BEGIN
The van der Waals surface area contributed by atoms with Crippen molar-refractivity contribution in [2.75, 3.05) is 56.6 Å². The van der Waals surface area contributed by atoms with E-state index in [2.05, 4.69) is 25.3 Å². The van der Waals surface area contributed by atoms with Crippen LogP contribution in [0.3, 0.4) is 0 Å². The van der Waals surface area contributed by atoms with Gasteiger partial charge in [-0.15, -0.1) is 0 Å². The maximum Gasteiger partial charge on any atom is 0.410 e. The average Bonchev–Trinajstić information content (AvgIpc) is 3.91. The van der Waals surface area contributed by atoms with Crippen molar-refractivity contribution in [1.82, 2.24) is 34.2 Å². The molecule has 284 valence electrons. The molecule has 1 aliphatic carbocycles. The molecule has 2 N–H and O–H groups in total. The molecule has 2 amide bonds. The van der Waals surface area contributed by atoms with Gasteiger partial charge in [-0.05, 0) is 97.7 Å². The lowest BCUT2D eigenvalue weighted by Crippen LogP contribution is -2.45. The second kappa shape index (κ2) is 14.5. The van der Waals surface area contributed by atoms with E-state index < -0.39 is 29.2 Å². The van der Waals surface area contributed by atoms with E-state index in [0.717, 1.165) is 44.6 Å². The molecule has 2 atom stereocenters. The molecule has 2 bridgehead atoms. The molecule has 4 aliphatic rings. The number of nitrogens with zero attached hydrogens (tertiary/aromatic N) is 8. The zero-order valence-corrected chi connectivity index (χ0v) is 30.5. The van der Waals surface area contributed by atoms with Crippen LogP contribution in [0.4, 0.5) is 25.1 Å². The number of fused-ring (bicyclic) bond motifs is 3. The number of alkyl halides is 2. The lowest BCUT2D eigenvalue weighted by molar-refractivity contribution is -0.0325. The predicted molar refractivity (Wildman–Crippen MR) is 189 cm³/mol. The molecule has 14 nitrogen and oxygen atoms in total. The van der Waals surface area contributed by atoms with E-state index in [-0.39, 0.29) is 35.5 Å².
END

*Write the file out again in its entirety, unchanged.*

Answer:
The van der Waals surface area contributed by atoms with Crippen molar-refractivity contribution in [2.75, 3.05) is 56.6 Å². The van der Waals surface area contributed by atoms with E-state index in [2.05, 4.69) is 25.3 Å². The van der Waals surface area contributed by atoms with Crippen LogP contribution in [0.3, 0.4) is 0 Å². The van der Waals surface area contributed by atoms with Gasteiger partial charge in [-0.15, -0.1) is 0 Å². The maximum Gasteiger partial charge on any atom is 0.410 e. The average Bonchev–Trinajstić information content (AvgIpc) is 3.91. The van der Waals surface area contributed by atoms with Crippen molar-refractivity contribution in [1.82, 2.24) is 34.2 Å². The molecule has 284 valence electrons. The molecule has 1 aliphatic carbocycles. The molecule has 2 N–H and O–H groups in total. The molecule has 2 amide bonds. The van der Waals surface area contributed by atoms with Gasteiger partial charge in [-0.05, 0) is 97.7 Å². The lowest BCUT2D eigenvalue weighted by Crippen LogP contribution is -2.45. The second kappa shape index (κ2) is 14.5. The van der Waals surface area contributed by atoms with E-state index < -0.39 is 29.2 Å². The van der Waals surface area contributed by atoms with E-state index in [0.717, 1.165) is 44.6 Å². The molecule has 2 atom stereocenters. The molecule has 2 bridgehead atoms. The molecule has 4 aliphatic rings. The number of nitrogens with zero attached hydrogens (tertiary/aromatic N) is 8. The zero-order valence-corrected chi connectivity index (χ0v) is 30.5. The van der Waals surface area contributed by atoms with Crippen LogP contribution in [0.4, 0.5) is 25.1 Å². The number of fused-ring (bicyclic) bond motifs is 3. The number of alkyl halides is 2. The lowest BCUT2D eigenvalue weighted by molar-refractivity contribution is -0.0325. The predicted molar refractivity (Wildman–Crippen MR) is 189 cm³/mol. The molecule has 14 nitrogen and oxygen atoms in total. The van der Waals surface area contributed by atoms with E-state index in [-0.39, 0.29) is 35.5 Å².